Seeing an accident, or being in one, with a semi-truck can be a scary situation, and often fatal. Did you know that in more than 80% of all accidents involving small vehicles and semi-trucks, the accidents are usually caused by the smaller vehicle? While having to arrange to have a damaged car hauled away by an auto transporter is not something that most drivers want to do, paying for a hospital stay or causing a loss of life is also a grave possibility in a collision with a large truck. Here are some tips that can help you safely share the road with semi-trucks and avoid those dangerous accidents that can cause vehicle damage or worse, personal injury or death.
If you must pass a large truck on the interstate, always pass on the left side and do so quickly and cautiously. Keep in mind that truck drivers have blind spots and you should never ride beside them because if they need to move over, chances are they might not see your car.
When sharing the road with a semi-truck, try not to spend much time close to the truck when traveling. Even if you know the driver can see you, there are other things that can occur with large trucks that may not be within the truck drivers reach to handle. As you drive down the interstate, chances are you will see pieces of large truck tires sometimes. While a large truck may be able to continue driving just fine when a tire blows out, those pieces of tire can become deadly if they blow out and hit a windshield. If it is rainy or snowing and you are riding on slick roads, don’t get too close to the rear of the truck or even next to one because there is a chance the car will slide underneath the truck.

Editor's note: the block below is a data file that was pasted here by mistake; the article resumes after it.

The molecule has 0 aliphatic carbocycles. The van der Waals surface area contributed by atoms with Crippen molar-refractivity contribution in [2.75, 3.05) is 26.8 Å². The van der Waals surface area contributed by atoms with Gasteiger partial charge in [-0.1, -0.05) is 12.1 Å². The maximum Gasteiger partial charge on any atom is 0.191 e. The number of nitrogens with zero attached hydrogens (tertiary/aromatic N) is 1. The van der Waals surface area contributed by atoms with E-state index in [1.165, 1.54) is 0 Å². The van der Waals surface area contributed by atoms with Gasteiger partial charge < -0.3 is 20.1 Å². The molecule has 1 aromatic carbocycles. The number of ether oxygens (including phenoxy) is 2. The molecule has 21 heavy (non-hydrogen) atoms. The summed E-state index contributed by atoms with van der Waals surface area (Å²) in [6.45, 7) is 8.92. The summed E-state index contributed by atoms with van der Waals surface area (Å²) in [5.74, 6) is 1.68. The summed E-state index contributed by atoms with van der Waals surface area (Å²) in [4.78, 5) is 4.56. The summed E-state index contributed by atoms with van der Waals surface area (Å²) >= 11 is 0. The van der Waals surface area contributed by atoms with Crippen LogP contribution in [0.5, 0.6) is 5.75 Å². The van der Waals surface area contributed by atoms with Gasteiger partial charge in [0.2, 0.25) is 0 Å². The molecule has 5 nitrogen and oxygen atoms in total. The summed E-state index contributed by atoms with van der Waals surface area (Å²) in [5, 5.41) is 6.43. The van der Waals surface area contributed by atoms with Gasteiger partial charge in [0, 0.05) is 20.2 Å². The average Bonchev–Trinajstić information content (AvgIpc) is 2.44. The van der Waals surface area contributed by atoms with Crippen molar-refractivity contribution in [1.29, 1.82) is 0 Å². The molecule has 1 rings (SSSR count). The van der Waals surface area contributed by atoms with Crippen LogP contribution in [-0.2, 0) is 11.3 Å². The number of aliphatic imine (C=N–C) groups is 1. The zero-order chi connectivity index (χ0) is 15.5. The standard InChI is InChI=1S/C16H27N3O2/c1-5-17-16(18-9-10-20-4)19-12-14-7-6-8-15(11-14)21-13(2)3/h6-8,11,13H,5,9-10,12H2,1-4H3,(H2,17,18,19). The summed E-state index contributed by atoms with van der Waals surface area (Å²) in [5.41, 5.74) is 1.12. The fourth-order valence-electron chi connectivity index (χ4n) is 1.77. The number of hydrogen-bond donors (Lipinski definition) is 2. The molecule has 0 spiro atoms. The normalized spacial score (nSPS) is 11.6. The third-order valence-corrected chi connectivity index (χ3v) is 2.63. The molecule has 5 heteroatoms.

Try not to use your high beams at night when you are behind a large truck or when passing one. Bright lights can temporarily blind a driver, and this can cause an accident. Did you know it only takes a couple seconds to travel the length of a football field? In two seconds of blindness from someone’s headlights, a large truck can be involved in a dangerous accident.
If you must stop for any reason on the interstate, try to pull off to the side first. If this is not possible, be aware of the truck behind you and make sure you signal or start braking ahead of time, so they will have time to slow down and stop. Remember that large trucks need more time to stop than a small passenger car may need.
No matter what, when you are traveling down any roadway, stay off the phone. Texting and driving has caused fatal accidents and sending a text to someone is not worth the risk involved. Reaching for an object that you dropped, or for a paper that may be in the glovebox or the rear seat can cause an accident as you must take your eyes off the road and your hands off the wheel. Stay alert and fully focused on the road ahead of you and the trucks, of any, that may be traveling along the same stretch of road with you.